Each of the Democratic front-runners has a central reason for running. Pete Buttigeig’s is generational change. Bernie Sanders’s is political revolution. Eizabeth Warren’s is political revolution,brought to you by your favorite college prof. Kamala Harris’s is that Kamala Harris deserves to be president for some reason. Joe Biden’s is that Donald Trump is a moral stain on the country that must be extirpated and patched with someone upstanding, honorable, and trustworthy.
Officially, the Biden campaign slogan is “Our best days still lie ahead.” But it might as well be: “Truth, justice, and the American way.”
Which would make it a problem if, say, Biden’s first major campaign ad in Iowa contained a huge lie.
The ad, for which the campaign did a “high six-figure buy,” claims that, “Together, [President Obama and Vice President Biden] worked to… pass the historic Affordable Care Act, protecting over 100 million Americans with preexisting conditions.”
Over 100 million? In a country of 327 million? This, after President Obama claimed there were only 46 million uninsured Americans in 2009? Seems like a stretch. This isn’t just another malapropism or slip-of-the-tongue from Uncle Joe. Dozens of campaign staff must have signed off on the 60-second ad.
The Kaiser Family Foundation has collected numbers on Obamacare signups since the exchanges went live in 2014. Adding together every new signup for every year since 2014 yields about 68 million total signups. Those numbers include people who signed up for plans multiple years in a row. For example, according to the Center for Medicare and Medicaid Services, of the 8.4 million total signups in the 2019 enrollment period, 6.3 million were “consumers renewing coverage” while only 2.1 million were “new consumers.”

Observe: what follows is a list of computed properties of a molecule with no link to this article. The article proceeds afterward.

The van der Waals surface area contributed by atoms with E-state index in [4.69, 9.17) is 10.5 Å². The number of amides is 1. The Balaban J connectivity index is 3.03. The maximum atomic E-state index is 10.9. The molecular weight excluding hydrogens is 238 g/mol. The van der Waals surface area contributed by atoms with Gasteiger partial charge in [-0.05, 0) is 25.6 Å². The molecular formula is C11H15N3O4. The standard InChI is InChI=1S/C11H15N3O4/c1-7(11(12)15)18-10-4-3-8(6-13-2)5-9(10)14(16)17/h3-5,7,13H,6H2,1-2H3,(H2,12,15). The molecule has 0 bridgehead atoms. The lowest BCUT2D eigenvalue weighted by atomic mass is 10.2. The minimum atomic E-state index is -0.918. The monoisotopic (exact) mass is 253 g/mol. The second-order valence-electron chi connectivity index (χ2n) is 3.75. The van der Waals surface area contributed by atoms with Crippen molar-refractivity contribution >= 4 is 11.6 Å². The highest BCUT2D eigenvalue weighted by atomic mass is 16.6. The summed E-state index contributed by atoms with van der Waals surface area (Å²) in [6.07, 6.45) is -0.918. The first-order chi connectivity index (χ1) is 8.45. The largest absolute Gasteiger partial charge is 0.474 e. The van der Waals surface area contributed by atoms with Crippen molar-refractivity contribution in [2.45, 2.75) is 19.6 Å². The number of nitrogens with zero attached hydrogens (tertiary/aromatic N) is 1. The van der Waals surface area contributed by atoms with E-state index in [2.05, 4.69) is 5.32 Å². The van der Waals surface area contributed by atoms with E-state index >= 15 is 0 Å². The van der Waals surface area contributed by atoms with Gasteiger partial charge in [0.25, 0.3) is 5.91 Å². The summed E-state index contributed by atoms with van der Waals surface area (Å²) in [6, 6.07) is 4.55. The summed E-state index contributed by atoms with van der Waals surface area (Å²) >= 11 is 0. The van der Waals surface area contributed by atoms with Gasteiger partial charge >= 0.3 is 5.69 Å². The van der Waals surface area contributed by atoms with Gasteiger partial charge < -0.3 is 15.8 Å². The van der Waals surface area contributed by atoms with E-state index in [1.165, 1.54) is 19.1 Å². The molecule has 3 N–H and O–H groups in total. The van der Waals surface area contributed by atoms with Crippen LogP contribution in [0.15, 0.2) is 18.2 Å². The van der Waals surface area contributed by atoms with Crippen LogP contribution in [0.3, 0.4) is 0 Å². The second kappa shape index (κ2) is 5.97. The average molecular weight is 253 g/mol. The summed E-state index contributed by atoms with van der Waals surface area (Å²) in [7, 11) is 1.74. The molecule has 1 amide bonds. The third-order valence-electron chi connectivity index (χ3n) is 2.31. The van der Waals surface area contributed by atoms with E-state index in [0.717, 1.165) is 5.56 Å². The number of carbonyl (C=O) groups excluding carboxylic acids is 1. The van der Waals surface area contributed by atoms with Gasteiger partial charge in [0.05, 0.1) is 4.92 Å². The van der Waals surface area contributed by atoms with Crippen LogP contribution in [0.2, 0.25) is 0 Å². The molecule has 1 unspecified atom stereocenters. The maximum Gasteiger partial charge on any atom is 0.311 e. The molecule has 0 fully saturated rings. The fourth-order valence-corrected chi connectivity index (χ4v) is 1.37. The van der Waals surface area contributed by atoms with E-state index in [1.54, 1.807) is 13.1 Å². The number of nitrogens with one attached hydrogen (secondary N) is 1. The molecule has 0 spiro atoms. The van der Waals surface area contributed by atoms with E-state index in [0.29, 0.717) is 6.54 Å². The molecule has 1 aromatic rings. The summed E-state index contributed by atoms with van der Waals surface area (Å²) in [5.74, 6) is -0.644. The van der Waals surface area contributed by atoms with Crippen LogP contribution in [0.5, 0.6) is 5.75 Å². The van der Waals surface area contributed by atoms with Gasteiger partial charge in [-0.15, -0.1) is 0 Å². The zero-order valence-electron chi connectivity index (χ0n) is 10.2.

The number of people covered under Obamacare exchange plans is substantially lower than the 68 million signups. Some portion of those people did not have preexisting conditions, so the number of people with preexisting conditions covered under the ACA must be even lower still.
Obamacare also mandated that private insurers couldn’t deny coverage to people with preexisting conditions, so it could be that the Biden campaign fudged the numbers by including people who might have not otherwise had coverage. But, much like the Obama/Biden-era statistics on jobs “saved,” there’s no way to know. The Biden campaign did not respond to a request for clarification on the source of their statistics.
If he was somehow suggesting that the ACA protected people with pre-existing conditions who had employer-provided health insurance, that’s also incorrect. The HIPAA legislation of 1996 provided many of those protections.
As falsehoods go, this one is relatively small (unless you consider the numerical size of the error, which may be in the tens of million, in which case it’s very large). But if the entire point of the Biden campaign is to lead us back from a place of darkness to a place of light, from a politics of lies to a politics of truth, he should probably keep the fibs to within an order of magnitude.
Maybe our best days really do lie ahead.